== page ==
Unless you've been living under a rock, by now you've heard about the case that is certain to keep the armchair lawyers busy for years to come: Oracle vs. Google. It's already been dissected elsewhere, but in a nutshell: Sun owned their GPL-licensed Java virtual machine, and various patents on it; Google wrote their own JVM for the Android platform, Dalvik; Oracle bought Sun; Oracle uses those patents to sue Google over their JVM; Hilarity ensues.
So what? How does that affect us, as PHP and Drupal developers? Well it doesn't... except indirectly via another product that Oracle bought as part of Sun: MySQL.
Let's be clear about one thing: Software patents are bad. Period. At this point pretty much everyone who knows the subject agrees on that, except for some of those who hold lots of software patents (and even some of those agree that the patent system is broken).
So for one mega-corp to bring a patent suit, about a Free Software project no less, against another mega-corp is something of a problem. Whether or not Oracle has a valid case under current law, and it's possible that it does, it exemplifies that current law is broken in this regard.
Predictably, Oracle has been getting some backlash. Some have been trying to read the tea laves and figure out what Oracle hopes to gain from this move, as they had to have known there would be negative PR. There have even been some influential developers stating that Oracle needs to be hurt as punishment, and suggesting that because PHP and MySQL are joined at the hip that we, as PHP developers, can and should reject MySQL and drop MySQL support in our projects to send a clear message to Oracle.
Now, I won't go that far. For one, Oracle is a corporation and like any publicly traded corporation is doing what its accountants believe is in their best short-term financial interests. It's not being evil, it's just doing what it is legally required to do. For another, Oracle like Sun before it is a massive company. The Java and MySQL divisions are totally separate, and I would not at all be surprised if the MySQL division didn't even hear about the case until they saw it on the news. Oracle also has a not-too-shabby track record with supporting open source themselves, and with the acquisition of Sun is one of the world's largest open source contributors.
Too, PHP developers abandoning MySQL is a fool's errand. MySQL is too widely deployed, the integration too deep. MySQL itself is just as good a product today as it was a week ago. And it's not even feasible, given the number of projects that are hard coded to MySQL (from their SQL flavor through to lots of mysql_query() or mysqli_query() calls all over the code base). It also would result in dropping support for the non-corporate MySQL forks that have appeared since MySQL ceased to be an independent company, such as MariaDB. You don't want to hurt an innocent bystander.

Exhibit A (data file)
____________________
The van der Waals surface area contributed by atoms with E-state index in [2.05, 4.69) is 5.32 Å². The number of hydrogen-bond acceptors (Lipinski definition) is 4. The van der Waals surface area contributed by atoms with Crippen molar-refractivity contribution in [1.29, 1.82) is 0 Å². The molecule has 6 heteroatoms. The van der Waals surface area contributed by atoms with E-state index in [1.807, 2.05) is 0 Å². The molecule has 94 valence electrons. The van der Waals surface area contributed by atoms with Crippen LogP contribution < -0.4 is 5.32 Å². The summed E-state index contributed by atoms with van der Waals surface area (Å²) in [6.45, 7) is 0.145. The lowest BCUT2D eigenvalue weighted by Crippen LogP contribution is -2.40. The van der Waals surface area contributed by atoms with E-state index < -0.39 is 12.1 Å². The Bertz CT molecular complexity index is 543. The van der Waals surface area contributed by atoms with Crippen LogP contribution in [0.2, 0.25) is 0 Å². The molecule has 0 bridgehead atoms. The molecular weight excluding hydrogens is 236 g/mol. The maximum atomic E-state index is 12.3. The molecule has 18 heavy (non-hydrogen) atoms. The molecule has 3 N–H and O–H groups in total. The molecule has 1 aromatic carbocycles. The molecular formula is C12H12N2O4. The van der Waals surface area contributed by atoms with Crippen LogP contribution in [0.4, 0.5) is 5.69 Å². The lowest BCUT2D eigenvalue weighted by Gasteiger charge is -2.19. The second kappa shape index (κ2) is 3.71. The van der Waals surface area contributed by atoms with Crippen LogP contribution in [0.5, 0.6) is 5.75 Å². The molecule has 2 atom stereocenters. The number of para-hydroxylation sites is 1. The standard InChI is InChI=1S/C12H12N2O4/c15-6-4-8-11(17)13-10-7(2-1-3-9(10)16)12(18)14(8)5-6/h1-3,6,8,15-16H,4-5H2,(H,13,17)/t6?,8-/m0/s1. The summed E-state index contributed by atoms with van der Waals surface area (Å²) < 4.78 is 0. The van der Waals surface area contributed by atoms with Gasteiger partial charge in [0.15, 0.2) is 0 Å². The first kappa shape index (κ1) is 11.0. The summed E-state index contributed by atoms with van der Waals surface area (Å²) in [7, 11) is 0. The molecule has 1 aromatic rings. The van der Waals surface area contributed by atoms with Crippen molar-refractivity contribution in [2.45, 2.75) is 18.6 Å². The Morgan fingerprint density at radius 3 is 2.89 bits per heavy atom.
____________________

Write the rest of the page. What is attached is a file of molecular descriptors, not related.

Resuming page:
Besides, that wouldn't hurt Oracle. Oracle doesn't care about random open source projects using MySQL. They care about support contracts; that's where they make their money. Open source projects using MySQL are, from a business perspective, just a means to an end. It's not PHP projects migrating away from MySQL that would get Oracle to sit up and listen, it's paying customers migrating off of MySQL, or really, Oracle eponymous database. But they can't do that as long as the PHP projects they depend on are hard-coded to MySQL, as noted above.
Oracle vs. Google was not in any way the reason that Drupal 7 included a massive push for greater DB independence. However, it does illustrate the benefit of avoiding vendor lock-in, even when you're an Open Source project. Controlling your own destiny means not having a "hard dependency" on anyone; not on a particular web host, a particular commercial company, a particular 3rd party product, even a particular 3rd party open source project like MySQL.
Drupal 6 ran on one and a half databases: MySQL and PostgreSQL (sort of). Drupal 7 aims to run on six: MySQL, PostgreSQL, and SQLite in core; MS SQL and Oracle in contrib; and we've recently confirmed that the MySQL driver works with MariaDB, too. And it's designed to be extended via contrib, so other databases are possible in the future as well. Yes, that forced API changes and increased the complexity of the system, no question. The vendor independence that bought us, and the hundreds of thousands of down-stream users of Drupal 7, is worth that investment.
If you're a Drupal developer incensed by Oracle's actions, don't get mad; get coding. There are still some outstanding issues in Drupal 7 on PostgreSQL and SQLite, and we are not releasing Drupal 7 until we can say that we support four databases out of the box with a straight face. If you maintain a contrib module, make certain that you're not doing anything MySQL-specific. Make sure your module works on PostgreSQL and SQLite at least, so that your users have the freedom to choose their database. It's all about the freedom to choose, and freedom from vendor lock-in.
If you work on another PHP project, make sure your project has good database independence, too. Avoid ext/mysql (you should be doing that anyway) and ext/mysqli and use PDO instead, which makes cross-DB support easier. If you know C, help with PDO itself; really, it desperately needs some love. If you don't want to write your own DB abstraction layer (really, it's not easy) there are plenty to choose from already. But whatever you do, don't force your users into being tied to one specific database; not just MySQL, but don't force them into PostgreSQL either; nor Oracle, nor SQLite, nor MS SQL.
If you want to send a message to Oracle about software freedom, write software that is Free. Free as in speech, free of patent encumbrances, free of vendor lock-in, even to another open source project. Give your users the freedom to choose, and to send what messages they will.
I'll see you in the issue queues.